1. Openness – They translate higher expectations into tangible, measurable goals that their people understand and own. Example – “Double our prospecting calls to 900 this quarter “ To promote ownership, they set smaller, achievable stage goals that will get them closer to the larger goal, They regularly measure what’s done against what was planned with a simple set of metrics and measures
2. Stretch – Inspiring sales leaders stretch their teams by expecting more from them. They are careful however that the stretch is taut and doesn’t break the spirit by expecting what is humanly impossible. They let themselves be guided by compassion and empathy in striking this delicate balance
3. Learning – Learning excites people. It makes them feel competent and capable. Acquiring new skills and sharpening existing strengths raises expectations of doing more and better. Inspiring sales leaders take to care to train and upskill their people periodically before expecting more from them. They instill a learning culture that encourages people to see even errors and slip-ups as growth opportunities
4. Responsibility – They encourage their salespeople to assume responsibility for their commitments. They do this by getting everyone to see failures as opportunities to learn and course-correct. With the sting and stigma associated with failure removed, the need to hide or disown is also dissolved. Teams then become courageous about taking on bigger expectations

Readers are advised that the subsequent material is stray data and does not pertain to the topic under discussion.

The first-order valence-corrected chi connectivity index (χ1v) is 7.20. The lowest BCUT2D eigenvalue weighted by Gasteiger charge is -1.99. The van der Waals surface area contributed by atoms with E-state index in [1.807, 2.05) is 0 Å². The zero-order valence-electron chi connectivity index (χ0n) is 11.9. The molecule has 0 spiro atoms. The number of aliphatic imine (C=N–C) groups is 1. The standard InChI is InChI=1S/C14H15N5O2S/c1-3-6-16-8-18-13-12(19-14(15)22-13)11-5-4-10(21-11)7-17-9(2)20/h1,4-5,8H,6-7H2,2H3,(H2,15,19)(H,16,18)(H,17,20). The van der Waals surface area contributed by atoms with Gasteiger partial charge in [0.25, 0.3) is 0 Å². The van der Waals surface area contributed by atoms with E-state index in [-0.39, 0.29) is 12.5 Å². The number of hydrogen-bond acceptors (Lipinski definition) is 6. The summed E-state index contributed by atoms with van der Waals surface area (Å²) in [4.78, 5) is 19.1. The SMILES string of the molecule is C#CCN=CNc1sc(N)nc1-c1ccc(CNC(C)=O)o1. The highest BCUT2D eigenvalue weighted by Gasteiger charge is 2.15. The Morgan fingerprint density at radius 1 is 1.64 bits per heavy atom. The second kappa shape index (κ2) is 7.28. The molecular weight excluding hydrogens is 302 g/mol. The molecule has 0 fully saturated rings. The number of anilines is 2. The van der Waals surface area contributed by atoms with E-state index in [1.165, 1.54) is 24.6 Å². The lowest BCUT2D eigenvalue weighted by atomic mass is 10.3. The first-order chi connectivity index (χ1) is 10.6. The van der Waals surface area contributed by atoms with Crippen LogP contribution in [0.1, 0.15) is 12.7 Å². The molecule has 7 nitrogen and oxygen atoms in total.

Like the animal medicine man in our story, inspiring sales leaders prove to their teams that they are eagles destined to conquer the skies and not chickens foraging for food on the ground.
Pause to reflect: “Inspiring sales leaders, accomplish seemingly impossible feats with their teams simply by narrowing or bridging the gap between what their teams are and what they can be.”
Action Question: For each of your team members, given their unique strengths and development needs, what are 3 ways in which you can get them to expect more from themselves?
Related Readings: Mercuri Mail March 2013 Vintage feature on Pygmalion in Management
Takeaway Quote: “The greater danger for most of us lies not in setting our aim too high and falling short, but in setting our aim too low, and achieving our mark” – Michelangelo
About the series: This is the 69th in a series of 100 Posts that seek to build your #Sales Resilience ... as an individual salesperson, as a sales team, and as a sales organization. Because a Resilient India needs Resilient Sales.